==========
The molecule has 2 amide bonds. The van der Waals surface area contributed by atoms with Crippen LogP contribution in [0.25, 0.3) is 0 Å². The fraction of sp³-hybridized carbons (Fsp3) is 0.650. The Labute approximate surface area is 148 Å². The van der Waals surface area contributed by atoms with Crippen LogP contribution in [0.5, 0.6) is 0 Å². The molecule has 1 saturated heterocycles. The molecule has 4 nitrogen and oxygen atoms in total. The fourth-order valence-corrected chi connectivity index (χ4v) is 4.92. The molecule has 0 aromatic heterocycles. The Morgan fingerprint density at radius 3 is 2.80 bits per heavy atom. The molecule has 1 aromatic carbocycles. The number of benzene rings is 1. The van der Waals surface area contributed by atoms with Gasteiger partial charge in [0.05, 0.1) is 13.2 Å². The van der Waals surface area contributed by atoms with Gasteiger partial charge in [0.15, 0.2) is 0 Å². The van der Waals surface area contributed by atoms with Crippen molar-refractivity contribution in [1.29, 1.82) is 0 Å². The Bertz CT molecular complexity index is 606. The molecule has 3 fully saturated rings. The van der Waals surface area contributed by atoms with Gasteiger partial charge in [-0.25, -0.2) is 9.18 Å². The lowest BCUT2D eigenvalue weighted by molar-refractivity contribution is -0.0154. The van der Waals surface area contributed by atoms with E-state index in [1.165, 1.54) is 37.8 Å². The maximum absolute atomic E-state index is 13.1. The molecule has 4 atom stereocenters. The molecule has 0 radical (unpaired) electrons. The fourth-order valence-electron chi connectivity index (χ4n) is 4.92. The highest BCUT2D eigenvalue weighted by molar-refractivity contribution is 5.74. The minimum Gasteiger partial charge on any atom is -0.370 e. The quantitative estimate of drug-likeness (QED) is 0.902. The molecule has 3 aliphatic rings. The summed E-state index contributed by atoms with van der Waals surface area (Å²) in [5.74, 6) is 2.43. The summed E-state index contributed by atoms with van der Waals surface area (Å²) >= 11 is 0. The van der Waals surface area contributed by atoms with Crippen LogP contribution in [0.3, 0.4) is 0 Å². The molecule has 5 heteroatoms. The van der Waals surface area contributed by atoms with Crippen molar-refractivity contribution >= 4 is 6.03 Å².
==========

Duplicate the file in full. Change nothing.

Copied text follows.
The molecule has 2 amide bonds. The van der Waals surface area contributed by atoms with Crippen LogP contribution in [0.25, 0.3) is 0 Å². The fraction of sp³-hybridized carbons (Fsp3) is 0.650. The Labute approximate surface area is 148 Å². The van der Waals surface area contributed by atoms with Crippen LogP contribution in [0.5, 0.6) is 0 Å². The molecule has 1 saturated heterocycles. The molecule has 4 nitrogen and oxygen atoms in total. The fourth-order valence-corrected chi connectivity index (χ4v) is 4.92. The molecule has 0 aromatic heterocycles. The Morgan fingerprint density at radius 3 is 2.80 bits per heavy atom. The molecule has 1 aromatic carbocycles. The number of benzene rings is 1. The van der Waals surface area contributed by atoms with Gasteiger partial charge in [0.05, 0.1) is 13.2 Å². The van der Waals surface area contributed by atoms with Gasteiger partial charge in [0.15, 0.2) is 0 Å². The van der Waals surface area contributed by atoms with Crippen molar-refractivity contribution in [1.29, 1.82) is 0 Å². The Bertz CT molecular complexity index is 606. The molecule has 3 fully saturated rings. The van der Waals surface area contributed by atoms with Gasteiger partial charge in [-0.25, -0.2) is 9.18 Å². The lowest BCUT2D eigenvalue weighted by molar-refractivity contribution is -0.0154. The van der Waals surface area contributed by atoms with E-state index in [1.165, 1.54) is 37.8 Å². The maximum absolute atomic E-state index is 13.1. The molecule has 4 atom stereocenters. The molecule has 0 radical (unpaired) electrons. The fourth-order valence-electron chi connectivity index (χ4n) is 4.92. The highest BCUT2D eigenvalue weighted by molar-refractivity contribution is 5.74. The minimum Gasteiger partial charge on any atom is -0.370 e. The quantitative estimate of drug-likeness (QED) is 0.902. The molecule has 3 aliphatic rings. The summed E-state index contributed by atoms with van der Waals surface area (Å²) in [5.74, 6) is 2.43. The summed E-state index contributed by atoms with van der Waals surface area (Å²) >= 11 is 0. The van der Waals surface area contributed by atoms with Crippen LogP contribution in [0.3, 0.4) is 0 Å². The molecule has 5 heteroatoms. The van der Waals surface area contributed by atoms with Crippen molar-refractivity contribution >= 4 is 6.03 Å².